Introduction | Metaphysical Voluntarism | Epistemological Voluntarism
Voluntarism is the metaphysical and epistemological view that regards the will as superior to the intellect and to emotion, and that will is the basic factor, both in the universe and in human conduct. The term was introduced by the German sociologist Ferdinand Tönnies (1855 - 1936), and its etymology is from the Latin "voluntas" (meaning the will or desire).
It is usually contrasted with Intellectualism in both its metaphysical and epistemological forms. It is distinct from the concept of Voluntaryism (the doctrine in Philosophy of Life that association among people should only be by mutual consent, and that everything that is invasive and coercive, including Government, is evil and ought to be abandoned).
In Metaphysics, Voluntarism is the theory that God or the ultimate nature of reality is to be conceived as some form of will.
In its earliest formulation by the Medieval Scottish philosopher John Duns Scotus, Voluntarism is the philosophical emphasis on the divine will and human freedom in all philosophical issues. According to Scotus, it is the will which determines which objects are good, and the will itself is indetermined (not determined by anything else). Medieval Voluntarism was also championed by the Jewish philosopher Avicebron (1021 - 1058) and William of Ockham.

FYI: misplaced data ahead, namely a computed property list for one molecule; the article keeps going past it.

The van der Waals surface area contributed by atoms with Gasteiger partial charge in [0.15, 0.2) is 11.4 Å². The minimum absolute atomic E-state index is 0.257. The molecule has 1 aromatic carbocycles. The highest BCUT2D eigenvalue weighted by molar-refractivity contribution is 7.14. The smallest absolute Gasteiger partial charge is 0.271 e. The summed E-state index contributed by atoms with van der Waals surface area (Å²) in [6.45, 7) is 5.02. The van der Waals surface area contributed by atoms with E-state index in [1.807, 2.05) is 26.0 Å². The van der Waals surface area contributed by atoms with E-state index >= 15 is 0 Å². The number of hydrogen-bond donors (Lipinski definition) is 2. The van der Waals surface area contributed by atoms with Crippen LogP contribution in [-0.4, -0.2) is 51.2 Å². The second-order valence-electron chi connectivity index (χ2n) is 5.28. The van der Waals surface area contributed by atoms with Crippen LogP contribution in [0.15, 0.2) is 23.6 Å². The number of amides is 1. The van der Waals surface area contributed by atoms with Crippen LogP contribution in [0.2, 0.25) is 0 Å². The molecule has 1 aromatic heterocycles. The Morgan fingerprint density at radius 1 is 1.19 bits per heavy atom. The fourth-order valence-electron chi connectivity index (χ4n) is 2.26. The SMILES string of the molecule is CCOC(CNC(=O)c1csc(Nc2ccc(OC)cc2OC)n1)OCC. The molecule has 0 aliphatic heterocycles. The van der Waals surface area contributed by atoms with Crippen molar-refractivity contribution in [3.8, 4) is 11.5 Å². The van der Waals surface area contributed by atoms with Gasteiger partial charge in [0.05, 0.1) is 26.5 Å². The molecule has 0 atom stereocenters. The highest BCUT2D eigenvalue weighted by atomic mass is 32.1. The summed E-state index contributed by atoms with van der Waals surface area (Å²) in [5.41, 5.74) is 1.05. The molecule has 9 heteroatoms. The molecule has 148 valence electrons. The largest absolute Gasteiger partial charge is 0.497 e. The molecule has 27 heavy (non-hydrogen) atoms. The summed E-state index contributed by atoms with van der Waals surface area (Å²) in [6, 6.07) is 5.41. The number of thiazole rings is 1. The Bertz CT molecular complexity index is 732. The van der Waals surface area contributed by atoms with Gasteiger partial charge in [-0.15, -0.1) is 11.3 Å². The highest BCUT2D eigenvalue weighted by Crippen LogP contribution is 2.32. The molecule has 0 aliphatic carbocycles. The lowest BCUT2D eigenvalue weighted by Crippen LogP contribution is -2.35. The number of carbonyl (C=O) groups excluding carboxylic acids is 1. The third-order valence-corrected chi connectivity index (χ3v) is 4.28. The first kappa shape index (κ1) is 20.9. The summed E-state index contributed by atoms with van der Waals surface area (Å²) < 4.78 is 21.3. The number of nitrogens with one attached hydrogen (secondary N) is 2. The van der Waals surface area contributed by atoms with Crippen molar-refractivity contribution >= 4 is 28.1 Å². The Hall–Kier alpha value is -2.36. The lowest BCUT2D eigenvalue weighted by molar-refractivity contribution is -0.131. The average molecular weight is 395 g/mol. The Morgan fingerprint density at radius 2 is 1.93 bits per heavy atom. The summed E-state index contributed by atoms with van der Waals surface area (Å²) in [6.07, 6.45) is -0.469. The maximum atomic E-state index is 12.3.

19th Century Voluntarism has its origins in Immanuel Kant, particularly his doctrine of the "primacy of the practical over the pure reason". He argues that, intellectually, humans are incapable of knowing ultimate reality, but this need not (and, Kant argues, must not) interfere with the duty of acting as though the spiritual character of this reality were certain.
Following Kant, two distinct lines of Voluntarism proceeded:
- Rational Voluntarism was originated by Gottlieb Fichte, who argued that the world and all its activity is only to be understood as material for the activity of the practical reason, which is the means through which the will achieves complete freedom and complete moral realization.
- Irrational Voluntarism was developed by Arthur Schopenhauer, who believed that the will is an irrational, unconscious urge, in relation to which the intellect represents a secondary phenomenon. He asserted that all activity is blind insofar as the individual agent is concerned, although the power and existence of the will are continually asserted.
In Epistemology, Voluntarism is the view that belief is a matter of the will rather than one of simply registering one's cognitive attitude or degree of psychological certainty with respect to a stated proposition. Thus, it is possible to simultaneously feel very certain about a particular proposition, and yet assign it a very low subjective probability.